But we still haven’t gotten to the major aspect of the Industries DLC: The industrial zones themselves. There’s one for each of the four specialised industries – Farm, Lumber, Oil, and Ore – and much like Parklife parks, once you’ve zoned your area, you plonk down your desired industry building, place relevant buildings inside, and hope to level it up to get access to more and better buildings. Be sure to set up the district with the appropriate specialisation though. I can understand why they re-used the Parklife system, but having to use both a district and zone feels redundant; a park is usually inside a district, but aren’t industrial zones usually what make up the majority of a district..? Anyway…

Industries is a little different in that’s its not a free for all – at least, its not if you want it to be the most effective. Each building will either be an Extraction facility (where you get the resource), a Processing facility (where you’ll refine that resource into something better) and finally a unique factory (where you can refine even further to make very valuable goods – you’ll unlock these as your industry area levels up). Each level of production can sell off the goods it produces, but you’ll ideally want to process it if you want to make a decent amount – also, whilst resources can be imported, refined resources cannot be, so you can’t jump straight from raw materials to a unique factory’s refined goods!

It’s entirely fine to replace generic industry that pops up from zoning with the Industry specific plopables – each will still provide taxes and jobs. Many Extraction and Processing facilities produce one specific type of good (eg. an orchid will always produce general fruits), but you can make them look diverse through a variety of skins (eg. an orchid can look like one for Oranges, Pears, Apples, or a general greenhouse). One thing to be careful of is that some extractor and storage buildings for farms or lumber will produce pollution, so maybe keep those silos a little away from your fields.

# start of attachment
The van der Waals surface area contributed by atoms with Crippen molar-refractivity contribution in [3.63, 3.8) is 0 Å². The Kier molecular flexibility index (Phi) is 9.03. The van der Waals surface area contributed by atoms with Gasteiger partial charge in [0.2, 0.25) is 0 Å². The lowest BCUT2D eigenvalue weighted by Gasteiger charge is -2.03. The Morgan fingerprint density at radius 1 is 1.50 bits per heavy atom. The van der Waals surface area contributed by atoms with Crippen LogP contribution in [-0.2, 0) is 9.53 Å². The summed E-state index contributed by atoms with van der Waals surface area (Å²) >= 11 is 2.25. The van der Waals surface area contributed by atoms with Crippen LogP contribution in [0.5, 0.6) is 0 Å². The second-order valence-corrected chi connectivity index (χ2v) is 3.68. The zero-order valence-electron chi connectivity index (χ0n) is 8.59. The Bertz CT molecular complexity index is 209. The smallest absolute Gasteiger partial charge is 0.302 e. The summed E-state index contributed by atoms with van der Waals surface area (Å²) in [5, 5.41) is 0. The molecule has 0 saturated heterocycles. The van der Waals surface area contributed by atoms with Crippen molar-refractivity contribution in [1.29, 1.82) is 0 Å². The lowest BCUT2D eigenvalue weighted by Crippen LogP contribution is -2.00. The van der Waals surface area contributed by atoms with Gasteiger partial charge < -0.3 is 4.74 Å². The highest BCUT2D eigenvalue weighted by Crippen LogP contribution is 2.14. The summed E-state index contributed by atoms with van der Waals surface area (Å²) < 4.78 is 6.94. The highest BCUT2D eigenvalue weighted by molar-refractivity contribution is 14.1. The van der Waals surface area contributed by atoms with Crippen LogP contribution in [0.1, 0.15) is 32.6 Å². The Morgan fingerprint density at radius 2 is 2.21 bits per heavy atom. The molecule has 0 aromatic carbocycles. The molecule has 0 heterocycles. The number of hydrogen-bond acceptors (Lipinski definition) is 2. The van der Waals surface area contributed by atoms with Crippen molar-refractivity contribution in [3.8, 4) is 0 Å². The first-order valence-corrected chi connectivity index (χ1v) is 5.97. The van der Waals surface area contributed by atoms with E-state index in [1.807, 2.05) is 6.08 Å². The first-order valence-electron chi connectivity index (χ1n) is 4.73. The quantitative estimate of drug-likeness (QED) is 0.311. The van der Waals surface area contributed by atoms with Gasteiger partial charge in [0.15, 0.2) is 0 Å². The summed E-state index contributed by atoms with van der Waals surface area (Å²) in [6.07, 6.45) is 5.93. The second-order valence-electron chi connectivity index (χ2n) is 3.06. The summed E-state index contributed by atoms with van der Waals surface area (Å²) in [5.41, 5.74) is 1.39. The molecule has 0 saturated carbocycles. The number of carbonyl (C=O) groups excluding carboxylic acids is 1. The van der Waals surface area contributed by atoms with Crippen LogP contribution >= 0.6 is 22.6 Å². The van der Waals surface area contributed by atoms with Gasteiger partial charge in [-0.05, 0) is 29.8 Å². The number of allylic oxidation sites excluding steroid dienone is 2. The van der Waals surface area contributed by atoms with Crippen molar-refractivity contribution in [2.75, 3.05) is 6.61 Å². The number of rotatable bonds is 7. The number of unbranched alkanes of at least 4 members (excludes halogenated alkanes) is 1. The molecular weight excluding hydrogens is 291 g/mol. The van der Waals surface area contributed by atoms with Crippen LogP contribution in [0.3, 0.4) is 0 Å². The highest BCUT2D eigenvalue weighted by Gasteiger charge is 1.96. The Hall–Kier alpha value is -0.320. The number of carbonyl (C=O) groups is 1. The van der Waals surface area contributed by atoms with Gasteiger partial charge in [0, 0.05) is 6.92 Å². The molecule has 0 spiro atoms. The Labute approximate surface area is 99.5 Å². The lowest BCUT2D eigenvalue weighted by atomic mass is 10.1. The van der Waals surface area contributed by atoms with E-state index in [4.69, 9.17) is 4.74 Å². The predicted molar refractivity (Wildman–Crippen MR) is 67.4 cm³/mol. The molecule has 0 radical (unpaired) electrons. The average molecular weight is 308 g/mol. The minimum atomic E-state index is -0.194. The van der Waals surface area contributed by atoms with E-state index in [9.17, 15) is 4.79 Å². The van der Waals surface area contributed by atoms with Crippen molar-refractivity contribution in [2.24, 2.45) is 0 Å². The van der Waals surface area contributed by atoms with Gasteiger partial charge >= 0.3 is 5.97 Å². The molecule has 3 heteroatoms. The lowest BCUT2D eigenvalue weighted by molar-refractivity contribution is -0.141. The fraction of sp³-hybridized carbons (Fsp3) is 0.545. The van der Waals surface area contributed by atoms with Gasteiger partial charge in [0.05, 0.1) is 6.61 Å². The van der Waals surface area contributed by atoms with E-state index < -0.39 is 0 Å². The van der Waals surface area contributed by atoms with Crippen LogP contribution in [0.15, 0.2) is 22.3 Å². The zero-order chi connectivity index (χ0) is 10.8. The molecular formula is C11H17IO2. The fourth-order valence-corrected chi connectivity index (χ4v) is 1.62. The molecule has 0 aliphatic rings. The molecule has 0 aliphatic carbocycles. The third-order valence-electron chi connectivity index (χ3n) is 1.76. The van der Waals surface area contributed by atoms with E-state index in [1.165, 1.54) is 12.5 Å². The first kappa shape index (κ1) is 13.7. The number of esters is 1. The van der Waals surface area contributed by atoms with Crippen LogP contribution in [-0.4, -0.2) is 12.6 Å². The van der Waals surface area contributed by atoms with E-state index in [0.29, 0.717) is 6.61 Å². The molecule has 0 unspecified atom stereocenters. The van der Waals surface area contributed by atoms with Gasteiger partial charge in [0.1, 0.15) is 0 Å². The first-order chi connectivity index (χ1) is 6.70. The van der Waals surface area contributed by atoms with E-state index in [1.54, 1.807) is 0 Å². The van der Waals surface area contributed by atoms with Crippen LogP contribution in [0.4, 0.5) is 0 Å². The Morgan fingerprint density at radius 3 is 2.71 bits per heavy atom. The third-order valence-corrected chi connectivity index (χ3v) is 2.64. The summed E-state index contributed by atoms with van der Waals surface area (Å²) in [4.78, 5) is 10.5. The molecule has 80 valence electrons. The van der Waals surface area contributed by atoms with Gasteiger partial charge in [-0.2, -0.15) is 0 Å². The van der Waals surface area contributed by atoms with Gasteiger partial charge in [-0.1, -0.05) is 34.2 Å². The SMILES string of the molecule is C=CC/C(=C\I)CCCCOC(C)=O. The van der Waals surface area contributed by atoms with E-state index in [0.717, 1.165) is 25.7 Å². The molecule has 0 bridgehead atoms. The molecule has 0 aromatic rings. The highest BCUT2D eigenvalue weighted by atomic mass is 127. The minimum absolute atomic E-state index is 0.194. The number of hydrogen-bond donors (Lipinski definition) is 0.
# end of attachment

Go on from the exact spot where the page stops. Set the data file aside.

The pack also comes with other, less industry specific warehouses – from small cargo container lots to full blown Ark of the Covenant-sized mega warehouses. Each can be tailored to store specific goods, allowing you to stock things close to where you’re going to use them. This includes finished goods – plopping a little warehouse for them near a commercial zone will help supply that zone with profitable goods quickly, which is nice. Warehouses are also an idea to plop near cargo stations for quick export, too. The new cargo airport is definitely something you’ll want to look into as well!

+ Boosted income from Industries
+ More optional micro-management
+ Better looking industry zones


Hit-or-miss maps
New roads are kind of pointless
A little pricey

This expansion pack seemed a little subdued when I first looked into it, but the features – especially the main zone stuff – have more than earned its place. I’m liking the boost to income, as well as the greater immersion the pack offers. My only real gripe is that there’s nothing for the generic industry (unless, of course, that’s where you want to shove all your unique factories) and that the roads feel a bit redundant for the most part. I got the cheaper pack, so alas, I missed out on the radio station, but in all honesty, for $15USD, the pack is already pushing it when it comes to pricing, as much as I love the idea of the 80’s soundtrack in the game. Don’t feel too guilty if you can’t wait for a sale for this one. Overall, I give the Industries expansion pack a solid 8/10.

8 / 10

Oh, and Chirper also gets four new hats, if that’s your thing.